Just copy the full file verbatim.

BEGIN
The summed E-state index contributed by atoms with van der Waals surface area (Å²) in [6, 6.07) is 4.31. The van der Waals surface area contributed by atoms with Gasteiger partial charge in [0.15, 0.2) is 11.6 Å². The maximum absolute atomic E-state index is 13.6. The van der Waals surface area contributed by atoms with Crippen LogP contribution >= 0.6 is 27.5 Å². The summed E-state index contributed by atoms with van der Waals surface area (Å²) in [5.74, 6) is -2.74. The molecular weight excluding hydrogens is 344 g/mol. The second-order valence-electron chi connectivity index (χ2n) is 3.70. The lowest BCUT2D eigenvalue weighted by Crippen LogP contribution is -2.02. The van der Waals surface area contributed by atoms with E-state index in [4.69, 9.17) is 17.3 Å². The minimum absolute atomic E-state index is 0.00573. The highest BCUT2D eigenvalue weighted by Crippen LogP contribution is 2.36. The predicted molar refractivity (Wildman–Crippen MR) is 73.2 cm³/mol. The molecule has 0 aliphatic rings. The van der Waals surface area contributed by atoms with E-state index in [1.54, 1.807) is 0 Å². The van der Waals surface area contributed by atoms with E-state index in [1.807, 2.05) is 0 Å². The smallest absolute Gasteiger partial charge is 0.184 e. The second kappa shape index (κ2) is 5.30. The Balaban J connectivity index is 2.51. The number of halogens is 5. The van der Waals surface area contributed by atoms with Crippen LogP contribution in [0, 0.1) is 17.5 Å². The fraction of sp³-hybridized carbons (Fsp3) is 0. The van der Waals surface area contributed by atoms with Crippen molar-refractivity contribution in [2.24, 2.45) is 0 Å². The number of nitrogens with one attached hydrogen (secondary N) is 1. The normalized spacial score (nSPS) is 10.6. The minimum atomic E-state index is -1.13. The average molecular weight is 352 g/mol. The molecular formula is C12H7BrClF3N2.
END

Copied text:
The summed E-state index contributed by atoms with van der Waals surface area (Å²) in [6, 6.07) is 4.31. The van der Waals surface area contributed by atoms with Gasteiger partial charge in [0.15, 0.2) is 11.6 Å². The maximum absolute atomic E-state index is 13.6. The van der Waals surface area contributed by atoms with Crippen LogP contribution >= 0.6 is 27.5 Å². The summed E-state index contributed by atoms with van der Waals surface area (Å²) in [5.74, 6) is -2.74. The molecular weight excluding hydrogens is 344 g/mol. The second-order valence-electron chi connectivity index (χ2n) is 3.70. The lowest BCUT2D eigenvalue weighted by Crippen LogP contribution is -2.02. The van der Waals surface area contributed by atoms with E-state index in [4.69, 9.17) is 17.3 Å². The minimum absolute atomic E-state index is 0.00573. The highest BCUT2D eigenvalue weighted by Crippen LogP contribution is 2.36. The predicted molar refractivity (Wildman–Crippen MR) is 73.2 cm³/mol. The molecule has 0 aliphatic rings. The van der Waals surface area contributed by atoms with E-state index in [1.54, 1.807) is 0 Å². The van der Waals surface area contributed by atoms with E-state index in [1.807, 2.05) is 0 Å². The smallest absolute Gasteiger partial charge is 0.184 e. The second kappa shape index (κ2) is 5.30. The Balaban J connectivity index is 2.51. The number of halogens is 5. The van der Waals surface area contributed by atoms with Crippen LogP contribution in [0, 0.1) is 17.5 Å². The fraction of sp³-hybridized carbons (Fsp3) is 0. The van der Waals surface area contributed by atoms with Crippen molar-refractivity contribution in [2.24, 2.45) is 0 Å². The number of nitrogens with one attached hydrogen (secondary N) is 1. The normalized spacial score (nSPS) is 10.6. The minimum atomic E-state index is -1.13. The average molecular weight is 352 g/mol. The molecular formula is C12H7BrClF3N2.